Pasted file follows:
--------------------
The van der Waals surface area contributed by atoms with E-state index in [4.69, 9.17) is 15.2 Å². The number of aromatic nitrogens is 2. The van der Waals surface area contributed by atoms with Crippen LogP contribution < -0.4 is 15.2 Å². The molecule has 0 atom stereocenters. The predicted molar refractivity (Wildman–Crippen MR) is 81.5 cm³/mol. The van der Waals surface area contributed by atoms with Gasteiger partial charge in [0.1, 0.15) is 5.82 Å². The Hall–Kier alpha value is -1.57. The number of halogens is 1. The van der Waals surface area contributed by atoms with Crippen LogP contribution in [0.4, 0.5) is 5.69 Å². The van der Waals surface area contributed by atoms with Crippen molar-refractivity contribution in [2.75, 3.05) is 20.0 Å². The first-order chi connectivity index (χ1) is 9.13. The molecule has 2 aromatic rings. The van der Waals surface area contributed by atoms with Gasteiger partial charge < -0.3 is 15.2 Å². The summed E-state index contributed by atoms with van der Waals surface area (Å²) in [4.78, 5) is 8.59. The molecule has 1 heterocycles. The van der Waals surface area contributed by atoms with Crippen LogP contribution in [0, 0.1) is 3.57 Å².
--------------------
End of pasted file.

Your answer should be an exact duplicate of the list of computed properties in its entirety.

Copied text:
The van der Waals surface area contributed by atoms with E-state index in [4.69, 9.17) is 15.2 Å². The number of aromatic nitrogens is 2. The van der Waals surface area contributed by atoms with Crippen LogP contribution < -0.4 is 15.2 Å². The molecule has 0 atom stereocenters. The predicted molar refractivity (Wildman–Crippen MR) is 81.5 cm³/mol. The van der Waals surface area contributed by atoms with Gasteiger partial charge in [0.1, 0.15) is 5.82 Å². The Hall–Kier alpha value is -1.57. The number of halogens is 1. The van der Waals surface area contributed by atoms with Crippen LogP contribution in [0.4, 0.5) is 5.69 Å². The van der Waals surface area contributed by atoms with Crippen molar-refractivity contribution in [2.75, 3.05) is 20.0 Å². The first-order chi connectivity index (χ1) is 9.13. The molecule has 2 aromatic rings. The van der Waals surface area contributed by atoms with Gasteiger partial charge < -0.3 is 15.2 Å². The summed E-state index contributed by atoms with van der Waals surface area (Å²) in [4.78, 5) is 8.59. The molecule has 1 heterocycles. The van der Waals surface area contributed by atoms with Crippen LogP contribution in [0, 0.1) is 3.57 Å².